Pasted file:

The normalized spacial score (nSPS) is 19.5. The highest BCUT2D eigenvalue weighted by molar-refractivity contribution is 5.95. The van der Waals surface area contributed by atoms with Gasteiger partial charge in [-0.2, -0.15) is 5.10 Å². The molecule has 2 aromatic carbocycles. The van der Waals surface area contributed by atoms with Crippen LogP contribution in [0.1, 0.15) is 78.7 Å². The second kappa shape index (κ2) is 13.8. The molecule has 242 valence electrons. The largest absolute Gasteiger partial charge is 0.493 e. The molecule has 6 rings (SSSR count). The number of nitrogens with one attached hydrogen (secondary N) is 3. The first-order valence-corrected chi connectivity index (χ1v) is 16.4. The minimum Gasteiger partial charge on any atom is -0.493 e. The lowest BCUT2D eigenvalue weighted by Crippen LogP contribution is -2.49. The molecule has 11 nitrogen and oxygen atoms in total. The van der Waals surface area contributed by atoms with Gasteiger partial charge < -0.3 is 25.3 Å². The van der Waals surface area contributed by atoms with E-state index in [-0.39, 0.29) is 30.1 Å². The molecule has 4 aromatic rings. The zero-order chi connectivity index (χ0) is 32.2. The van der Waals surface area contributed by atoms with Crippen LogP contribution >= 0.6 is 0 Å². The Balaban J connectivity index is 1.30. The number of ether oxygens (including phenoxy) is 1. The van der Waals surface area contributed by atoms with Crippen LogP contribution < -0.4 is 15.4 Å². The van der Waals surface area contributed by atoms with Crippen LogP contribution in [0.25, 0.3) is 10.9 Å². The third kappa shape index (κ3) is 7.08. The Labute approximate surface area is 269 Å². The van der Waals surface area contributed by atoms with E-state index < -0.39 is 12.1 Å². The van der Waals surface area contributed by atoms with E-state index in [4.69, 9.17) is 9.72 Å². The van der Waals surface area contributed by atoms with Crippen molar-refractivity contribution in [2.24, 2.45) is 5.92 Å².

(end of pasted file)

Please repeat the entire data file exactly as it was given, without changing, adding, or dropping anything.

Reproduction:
The normalized spacial score (nSPS) is 19.5. The highest BCUT2D eigenvalue weighted by molar-refractivity contribution is 5.95. The van der Waals surface area contributed by atoms with Gasteiger partial charge in [-0.2, -0.15) is 5.10 Å². The molecule has 2 aromatic carbocycles. The van der Waals surface area contributed by atoms with Crippen LogP contribution in [0.1, 0.15) is 78.7 Å². The second kappa shape index (κ2) is 13.8. The molecule has 242 valence electrons. The largest absolute Gasteiger partial charge is 0.493 e. The molecule has 6 rings (SSSR count). The number of nitrogens with one attached hydrogen (secondary N) is 3. The first-order valence-corrected chi connectivity index (χ1v) is 16.4. The minimum Gasteiger partial charge on any atom is -0.493 e. The lowest BCUT2D eigenvalue weighted by Crippen LogP contribution is -2.49. The molecule has 11 nitrogen and oxygen atoms in total. The van der Waals surface area contributed by atoms with Gasteiger partial charge < -0.3 is 25.3 Å². The van der Waals surface area contributed by atoms with E-state index in [-0.39, 0.29) is 30.1 Å². The molecule has 4 aromatic rings. The zero-order chi connectivity index (χ0) is 32.2. The van der Waals surface area contributed by atoms with Crippen LogP contribution >= 0.6 is 0 Å². The Balaban J connectivity index is 1.30. The number of ether oxygens (including phenoxy) is 1. The van der Waals surface area contributed by atoms with Crippen LogP contribution < -0.4 is 15.4 Å². The van der Waals surface area contributed by atoms with Crippen LogP contribution in [0.25, 0.3) is 10.9 Å². The third kappa shape index (κ3) is 7.08. The Labute approximate surface area is 269 Å². The van der Waals surface area contributed by atoms with E-state index < -0.39 is 12.1 Å². The van der Waals surface area contributed by atoms with E-state index in [4.69, 9.17) is 9.72 Å². The van der Waals surface area contributed by atoms with Crippen molar-refractivity contribution in [2.24, 2.45) is 5.92 Å².